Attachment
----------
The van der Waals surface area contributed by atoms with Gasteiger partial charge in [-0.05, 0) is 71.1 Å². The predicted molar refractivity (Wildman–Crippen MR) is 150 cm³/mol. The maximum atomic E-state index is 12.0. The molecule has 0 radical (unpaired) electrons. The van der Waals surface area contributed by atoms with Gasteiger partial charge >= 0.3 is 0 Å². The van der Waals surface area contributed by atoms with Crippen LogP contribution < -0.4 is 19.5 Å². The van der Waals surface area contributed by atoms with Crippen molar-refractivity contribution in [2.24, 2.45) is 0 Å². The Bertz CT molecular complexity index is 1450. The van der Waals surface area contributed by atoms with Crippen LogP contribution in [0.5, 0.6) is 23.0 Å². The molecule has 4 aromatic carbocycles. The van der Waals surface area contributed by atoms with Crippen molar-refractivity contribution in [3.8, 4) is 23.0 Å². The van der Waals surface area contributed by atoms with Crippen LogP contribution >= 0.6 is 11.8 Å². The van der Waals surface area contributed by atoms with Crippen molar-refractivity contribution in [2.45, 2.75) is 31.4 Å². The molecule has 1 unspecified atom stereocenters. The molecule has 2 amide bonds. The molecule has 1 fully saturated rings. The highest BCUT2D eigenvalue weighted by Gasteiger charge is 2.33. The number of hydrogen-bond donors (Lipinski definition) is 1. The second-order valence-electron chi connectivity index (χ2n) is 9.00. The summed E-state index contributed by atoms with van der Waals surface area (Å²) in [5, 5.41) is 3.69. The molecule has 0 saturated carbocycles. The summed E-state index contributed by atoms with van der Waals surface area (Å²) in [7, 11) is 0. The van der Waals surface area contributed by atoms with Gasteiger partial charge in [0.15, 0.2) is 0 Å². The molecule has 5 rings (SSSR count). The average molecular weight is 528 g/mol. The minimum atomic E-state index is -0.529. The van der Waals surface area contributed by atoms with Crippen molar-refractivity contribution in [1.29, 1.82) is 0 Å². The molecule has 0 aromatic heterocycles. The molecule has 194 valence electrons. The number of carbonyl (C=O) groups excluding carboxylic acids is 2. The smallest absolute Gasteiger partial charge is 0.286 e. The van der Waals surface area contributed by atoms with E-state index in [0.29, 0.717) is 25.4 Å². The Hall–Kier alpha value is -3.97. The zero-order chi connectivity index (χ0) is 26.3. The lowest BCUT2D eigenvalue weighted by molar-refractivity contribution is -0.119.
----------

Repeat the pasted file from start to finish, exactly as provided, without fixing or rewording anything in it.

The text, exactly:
The van der Waals surface area contributed by atoms with Gasteiger partial charge in [-0.05, 0) is 71.1 Å². The predicted molar refractivity (Wildman–Crippen MR) is 150 cm³/mol. The maximum atomic E-state index is 12.0. The molecule has 0 radical (unpaired) electrons. The van der Waals surface area contributed by atoms with Gasteiger partial charge >= 0.3 is 0 Å². The van der Waals surface area contributed by atoms with Crippen LogP contribution < -0.4 is 19.5 Å². The van der Waals surface area contributed by atoms with Crippen molar-refractivity contribution in [2.24, 2.45) is 0 Å². The Bertz CT molecular complexity index is 1450. The van der Waals surface area contributed by atoms with Crippen LogP contribution in [0.5, 0.6) is 23.0 Å². The molecule has 4 aromatic carbocycles. The van der Waals surface area contributed by atoms with Crippen molar-refractivity contribution in [3.8, 4) is 23.0 Å². The van der Waals surface area contributed by atoms with Crippen LogP contribution >= 0.6 is 11.8 Å². The van der Waals surface area contributed by atoms with Crippen molar-refractivity contribution in [2.45, 2.75) is 31.4 Å². The molecule has 1 unspecified atom stereocenters. The molecule has 2 amide bonds. The molecule has 1 fully saturated rings. The highest BCUT2D eigenvalue weighted by Gasteiger charge is 2.33. The number of hydrogen-bond donors (Lipinski definition) is 1. The second-order valence-electron chi connectivity index (χ2n) is 9.00. The summed E-state index contributed by atoms with van der Waals surface area (Å²) in [5, 5.41) is 3.69. The molecule has 0 saturated carbocycles. The summed E-state index contributed by atoms with van der Waals surface area (Å²) in [7, 11) is 0. The van der Waals surface area contributed by atoms with Gasteiger partial charge in [0.15, 0.2) is 0 Å². The molecule has 5 rings (SSSR count). The average molecular weight is 528 g/mol. The minimum atomic E-state index is -0.529. The van der Waals surface area contributed by atoms with Crippen molar-refractivity contribution in [1.29, 1.82) is 0 Å². The molecule has 0 aromatic heterocycles. The molecule has 194 valence electrons. The number of carbonyl (C=O) groups excluding carboxylic acids is 2. The smallest absolute Gasteiger partial charge is 0.286 e. The van der Waals surface area contributed by atoms with E-state index in [0.29, 0.717) is 25.4 Å². The Hall–Kier alpha value is -3.97. The zero-order chi connectivity index (χ0) is 26.3. The lowest BCUT2D eigenvalue weighted by molar-refractivity contribution is -0.119.